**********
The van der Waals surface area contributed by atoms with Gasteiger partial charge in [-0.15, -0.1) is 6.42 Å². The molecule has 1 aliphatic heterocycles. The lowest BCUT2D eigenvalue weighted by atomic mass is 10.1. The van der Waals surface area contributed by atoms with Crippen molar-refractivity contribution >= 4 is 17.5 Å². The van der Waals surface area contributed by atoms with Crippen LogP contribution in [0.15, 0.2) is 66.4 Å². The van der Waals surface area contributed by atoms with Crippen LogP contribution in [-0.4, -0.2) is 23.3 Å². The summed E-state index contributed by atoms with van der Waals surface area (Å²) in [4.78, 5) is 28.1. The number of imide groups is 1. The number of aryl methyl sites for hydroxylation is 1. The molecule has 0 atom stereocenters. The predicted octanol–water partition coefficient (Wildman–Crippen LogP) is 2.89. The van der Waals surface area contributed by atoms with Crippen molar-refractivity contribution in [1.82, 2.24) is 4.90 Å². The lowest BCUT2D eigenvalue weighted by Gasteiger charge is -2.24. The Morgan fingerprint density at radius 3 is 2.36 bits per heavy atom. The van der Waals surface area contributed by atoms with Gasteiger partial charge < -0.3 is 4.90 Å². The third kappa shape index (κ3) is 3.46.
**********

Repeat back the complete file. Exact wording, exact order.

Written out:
The van der Waals surface area contributed by atoms with Gasteiger partial charge in [-0.15, -0.1) is 6.42 Å². The molecule has 1 aliphatic heterocycles. The lowest BCUT2D eigenvalue weighted by atomic mass is 10.1. The van der Waals surface area contributed by atoms with Crippen molar-refractivity contribution >= 4 is 17.5 Å². The van der Waals surface area contributed by atoms with Crippen LogP contribution in [0.15, 0.2) is 66.4 Å². The van der Waals surface area contributed by atoms with Crippen LogP contribution in [-0.4, -0.2) is 23.3 Å². The summed E-state index contributed by atoms with van der Waals surface area (Å²) in [4.78, 5) is 28.1. The number of imide groups is 1. The number of aryl methyl sites for hydroxylation is 1. The molecule has 0 atom stereocenters. The predicted octanol–water partition coefficient (Wildman–Crippen LogP) is 2.89. The van der Waals surface area contributed by atoms with Crippen molar-refractivity contribution in [1.82, 2.24) is 4.90 Å². The lowest BCUT2D eigenvalue weighted by Gasteiger charge is -2.24. The Morgan fingerprint density at radius 3 is 2.36 bits per heavy atom. The van der Waals surface area contributed by atoms with Gasteiger partial charge < -0.3 is 4.90 Å². The third kappa shape index (κ3) is 3.46.